Carl Gustav Jung (1875-1961)

Amid all the talk about the "Collective Unconscious" and other sexy issues, most readers are likely to miss the fact that C.G. Jung was a good Kantian. His famous theory of Synchronicity, "an acausal connecting principle," is based on Kant's distinction between phenomena and things-in-themselves and on Kant's theory that causality will not operate among thing-in-themselves the way it does in phenomena. Thus, Kant could allow for free will (unconditioned causes) among things-in-themselves, as Jung allows for synchronicity ("meaningful coincidences"). Next to Kant, Jung is close to Schopenhauer, praising him as the first philosopher he had read, "who had the courage to see that all was not for the best in the fundaments of the universe" [Memories, Dreams, Reflections, p. 69]. Jung was probably unaware of the Friesian background of Otto's term "numinosity" when he began to use it for his Archetypes, but it is unlikely that he would object to the way in which Otto's theory, through Fries, fits into Kantian epistemology and metaphysics.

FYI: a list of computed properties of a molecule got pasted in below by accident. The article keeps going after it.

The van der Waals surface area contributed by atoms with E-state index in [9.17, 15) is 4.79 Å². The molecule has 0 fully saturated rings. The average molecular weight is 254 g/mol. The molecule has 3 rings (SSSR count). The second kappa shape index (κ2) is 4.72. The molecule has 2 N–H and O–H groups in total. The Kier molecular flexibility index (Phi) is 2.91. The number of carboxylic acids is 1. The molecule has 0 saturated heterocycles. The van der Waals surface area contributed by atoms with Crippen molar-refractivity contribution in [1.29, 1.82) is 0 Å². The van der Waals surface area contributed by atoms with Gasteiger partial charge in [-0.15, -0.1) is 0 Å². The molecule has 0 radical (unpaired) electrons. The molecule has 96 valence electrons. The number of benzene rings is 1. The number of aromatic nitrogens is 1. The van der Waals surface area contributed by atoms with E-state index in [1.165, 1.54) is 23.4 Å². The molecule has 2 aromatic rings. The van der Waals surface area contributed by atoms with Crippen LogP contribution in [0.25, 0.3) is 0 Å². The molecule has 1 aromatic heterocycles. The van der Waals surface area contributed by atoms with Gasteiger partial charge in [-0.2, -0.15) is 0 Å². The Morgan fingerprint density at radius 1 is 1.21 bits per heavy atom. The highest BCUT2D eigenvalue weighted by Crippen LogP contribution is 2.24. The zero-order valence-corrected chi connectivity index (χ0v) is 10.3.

Jung's place in the Kant-Friesian tradition is on a side that would have been distasteful to Kant, Fries, and Nelson, whose systems were basically rationalistic. Thus Kant saw religion as properly a rational expression of morality, and Fries and Nelson, although allowing an aesthetic content to religion different from morality, nevertheless did not expect religion to embody much more than good morality and good art. Schopenhauer, Otto, and Jung all represent an awareness that more exists to religion and to human psychological life than this. The terrifying, uncanny, and fascinating elements of religion and ordinary life are beneath the notice of Kant, Fries, and Nelson, while they are indisputable and irreducible elements of life, for which there must be an account, with Schopenhauer, Otto, and Jung. As Jung again said of Schopenhauer: "He was the first to speak of the suffering of the world, which visibly and glaringly surrounds us, and of confusion, passion, evil -- all those things which the others hardly seemed to notice and always tried to resolve into all-embracing harmony and comprehensibility" [ibid. p. 69]. It is an awareness of this aspect of the world that renders the religious ideas of "salvation" meaningful; yet "salvation" as such is always missing from moralistic or aesthetic renderings of religion. Only Jung could have written his Answer to Job.